WannaCry, a type of ransomware, has infected the NHS and other organisations across the globe, including government institutions in China, Russia, the US and most of Europe.

Ransomware is a type of malicious software that restricts access to your computer or network and threatens to delete your data within an allotted time unless you pay a ransom. 

wannacry screencap

NHS England was the victim of a massive ransomware attack on 12 May, resulting in some patients' operations being cancelled.

The attack occurred after the USA's National Security Agency discovered a vulnerability in Microsoft's software called EternalBlue. This exploit was leaked by a hacker group called the Shadow Brokers earlier this year but the vulnerability was patched by Microsoft as soon as it happened.

The problem comes from older versions of Windows or those without Windows Updates, as these were not patched by Microsoft and were left open to attacks.

How does WannaCry work?

WannaCry works by encrypting data on a computer that has been infected. It then tells the user that their files have been locked and displays information on how much is to be paid and when - payment is taken in Bitcoin.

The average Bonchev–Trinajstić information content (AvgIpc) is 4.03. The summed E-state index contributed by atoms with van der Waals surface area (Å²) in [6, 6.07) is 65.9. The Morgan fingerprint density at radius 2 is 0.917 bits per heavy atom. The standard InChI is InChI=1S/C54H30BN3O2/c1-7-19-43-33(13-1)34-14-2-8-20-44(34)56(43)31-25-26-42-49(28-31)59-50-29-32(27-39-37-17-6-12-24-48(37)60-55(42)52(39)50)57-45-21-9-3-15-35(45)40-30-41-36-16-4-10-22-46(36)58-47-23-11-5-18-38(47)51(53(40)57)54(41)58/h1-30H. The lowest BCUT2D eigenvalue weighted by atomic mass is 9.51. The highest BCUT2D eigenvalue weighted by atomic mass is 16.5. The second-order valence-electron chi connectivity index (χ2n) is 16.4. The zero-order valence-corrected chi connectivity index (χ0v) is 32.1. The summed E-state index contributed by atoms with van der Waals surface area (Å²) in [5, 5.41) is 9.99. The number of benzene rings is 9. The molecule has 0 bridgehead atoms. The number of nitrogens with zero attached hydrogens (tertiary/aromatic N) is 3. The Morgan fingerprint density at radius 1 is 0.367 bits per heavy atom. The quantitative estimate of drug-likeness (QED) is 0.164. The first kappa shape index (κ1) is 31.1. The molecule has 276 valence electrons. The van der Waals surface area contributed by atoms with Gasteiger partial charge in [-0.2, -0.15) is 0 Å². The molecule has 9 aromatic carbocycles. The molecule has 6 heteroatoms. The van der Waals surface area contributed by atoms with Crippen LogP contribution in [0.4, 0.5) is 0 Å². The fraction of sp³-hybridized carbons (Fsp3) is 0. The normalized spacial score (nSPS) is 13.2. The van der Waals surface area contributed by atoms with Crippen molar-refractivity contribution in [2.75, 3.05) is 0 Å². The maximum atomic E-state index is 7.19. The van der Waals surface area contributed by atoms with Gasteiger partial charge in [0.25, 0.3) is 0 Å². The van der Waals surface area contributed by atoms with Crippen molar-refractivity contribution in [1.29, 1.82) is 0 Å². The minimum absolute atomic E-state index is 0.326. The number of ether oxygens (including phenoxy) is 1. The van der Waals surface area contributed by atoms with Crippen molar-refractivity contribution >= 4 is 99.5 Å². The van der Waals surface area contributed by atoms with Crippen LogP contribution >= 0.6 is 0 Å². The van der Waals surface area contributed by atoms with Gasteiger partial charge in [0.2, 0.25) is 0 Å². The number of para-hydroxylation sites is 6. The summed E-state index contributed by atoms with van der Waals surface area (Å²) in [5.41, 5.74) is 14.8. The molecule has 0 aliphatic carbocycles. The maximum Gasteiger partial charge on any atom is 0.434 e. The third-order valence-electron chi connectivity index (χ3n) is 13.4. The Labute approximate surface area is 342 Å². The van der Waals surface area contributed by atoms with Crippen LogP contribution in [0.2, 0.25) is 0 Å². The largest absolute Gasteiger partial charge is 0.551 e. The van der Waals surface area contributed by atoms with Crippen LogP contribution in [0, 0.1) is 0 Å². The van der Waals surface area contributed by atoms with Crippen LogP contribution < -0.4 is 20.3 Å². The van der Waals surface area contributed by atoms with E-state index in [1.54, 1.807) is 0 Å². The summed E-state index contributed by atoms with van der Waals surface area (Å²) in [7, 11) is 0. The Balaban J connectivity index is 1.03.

Like most malicious campaigns, this type of ransomware could arrive as an email attachment or as a download on your computer. For your system to become infected, you'll have to click on or downloading the attachment or file, which causes the program to run and infect your computer with ransomware.

Is your computer vulnerable? 

If you run an older version of Windows that is no longer supported by Microsoft, you will be vulnerable to WannaCry, according to Microsoft's blog. This includes Windows 8 and Windows XP, which the majority of NHS England trusts are using.

But if you are using Windows 10 or any of the other version such as, Windows Vista, Windows 7 and Windows 8.1 systems, you'll be protected as long as your automatic updates are enabled, which is set 'on' as standard.

How to protect your computer from ransomware

Once your system has ransomware, your choices are limited: pay or don't pay. Those are your options. 

If you do choose to pay, you need to make sure that they will release your data, and there really isn't a guarantee of that. In fact, in reality, by paying the attackers, you're really only fuelling the ransomware culture. 

Once they know you'll pay, they'll know others will too. 

Your best option for protecting yourself from ransomware is to backup your files, invest in some decrypters and create a best practice guide for such attacks.

See here for a full list of ransomware removal tools and anti-ransomware software.